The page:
Are the kind of mouthguards that we associate with some types of sports the same as the nightguards that dentists sometimes recommend for the treatment of bruxism, or are they an entirely different breed?

Bruxism is a condition in which the patient subconsciously grinds his teeth together. It is a common phenomenon among children who usually just outgrow the habit, but it often affects adults as well. One of the concerns associated with bruxism is that because the pattern of grinding and clenching frequently occurs while the patient is asleep the condition can go undetected for quite some time, increasing the chances for damage to the tooth enamel. The purpose of the nightguard is to act as a shield, keeping the teeth from coming together.

A sports mouthguard, on the other hand, is made to absorb the shock of the collision with another player or contact with a piece of equipment or another inanimate object that could do serious damage to the mouth. It provides more extensive coverage than a dental night guard does and it is made of thicker, more durable material.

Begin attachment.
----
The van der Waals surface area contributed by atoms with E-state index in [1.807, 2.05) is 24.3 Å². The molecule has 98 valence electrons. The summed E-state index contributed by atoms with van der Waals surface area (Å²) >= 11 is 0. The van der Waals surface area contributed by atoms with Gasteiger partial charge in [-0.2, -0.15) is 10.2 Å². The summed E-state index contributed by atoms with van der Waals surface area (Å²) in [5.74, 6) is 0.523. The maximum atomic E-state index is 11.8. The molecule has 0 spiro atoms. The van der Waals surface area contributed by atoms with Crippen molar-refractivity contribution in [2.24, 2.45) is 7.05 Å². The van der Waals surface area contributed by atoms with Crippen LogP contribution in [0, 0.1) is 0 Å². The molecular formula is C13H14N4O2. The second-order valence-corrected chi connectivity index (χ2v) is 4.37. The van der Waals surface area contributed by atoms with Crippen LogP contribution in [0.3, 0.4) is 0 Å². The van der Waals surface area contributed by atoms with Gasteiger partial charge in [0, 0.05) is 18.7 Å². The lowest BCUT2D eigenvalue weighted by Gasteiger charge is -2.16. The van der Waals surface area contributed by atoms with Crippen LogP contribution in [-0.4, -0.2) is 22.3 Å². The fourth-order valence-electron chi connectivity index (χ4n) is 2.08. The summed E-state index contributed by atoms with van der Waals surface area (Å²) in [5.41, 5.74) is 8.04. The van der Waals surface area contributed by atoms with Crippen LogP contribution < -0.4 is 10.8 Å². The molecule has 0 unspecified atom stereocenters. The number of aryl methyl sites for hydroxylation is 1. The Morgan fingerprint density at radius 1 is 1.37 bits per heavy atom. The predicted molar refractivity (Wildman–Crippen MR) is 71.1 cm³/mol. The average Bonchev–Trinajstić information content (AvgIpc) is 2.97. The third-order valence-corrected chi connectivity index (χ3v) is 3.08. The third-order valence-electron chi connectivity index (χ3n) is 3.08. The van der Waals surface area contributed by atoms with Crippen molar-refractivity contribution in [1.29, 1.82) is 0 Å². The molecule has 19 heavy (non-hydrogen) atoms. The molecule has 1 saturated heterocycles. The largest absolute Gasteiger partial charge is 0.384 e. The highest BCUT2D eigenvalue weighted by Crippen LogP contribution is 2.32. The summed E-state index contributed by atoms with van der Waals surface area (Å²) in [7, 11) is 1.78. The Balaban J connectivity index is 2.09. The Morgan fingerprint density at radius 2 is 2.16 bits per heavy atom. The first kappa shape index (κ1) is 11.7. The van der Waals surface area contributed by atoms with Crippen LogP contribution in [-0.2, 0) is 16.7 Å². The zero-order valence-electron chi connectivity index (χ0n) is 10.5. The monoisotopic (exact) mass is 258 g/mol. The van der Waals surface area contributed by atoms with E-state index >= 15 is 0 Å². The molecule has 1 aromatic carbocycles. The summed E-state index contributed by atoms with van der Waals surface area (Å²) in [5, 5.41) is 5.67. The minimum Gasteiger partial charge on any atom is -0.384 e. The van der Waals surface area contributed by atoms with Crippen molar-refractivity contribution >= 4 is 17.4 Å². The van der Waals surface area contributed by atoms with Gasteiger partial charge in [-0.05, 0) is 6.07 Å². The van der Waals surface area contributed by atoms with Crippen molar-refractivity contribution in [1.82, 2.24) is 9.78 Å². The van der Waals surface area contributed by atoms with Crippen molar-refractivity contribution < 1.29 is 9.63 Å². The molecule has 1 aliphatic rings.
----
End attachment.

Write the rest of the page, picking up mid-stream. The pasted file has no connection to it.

Your dentist can fit you for a custom-made sports mouthguard or a dental night guard, whichever your need may be. Meet Dr. Wagar of Benson Hill Smiles on the website and call 425-276-7843 in Renton, WA for your appointment.

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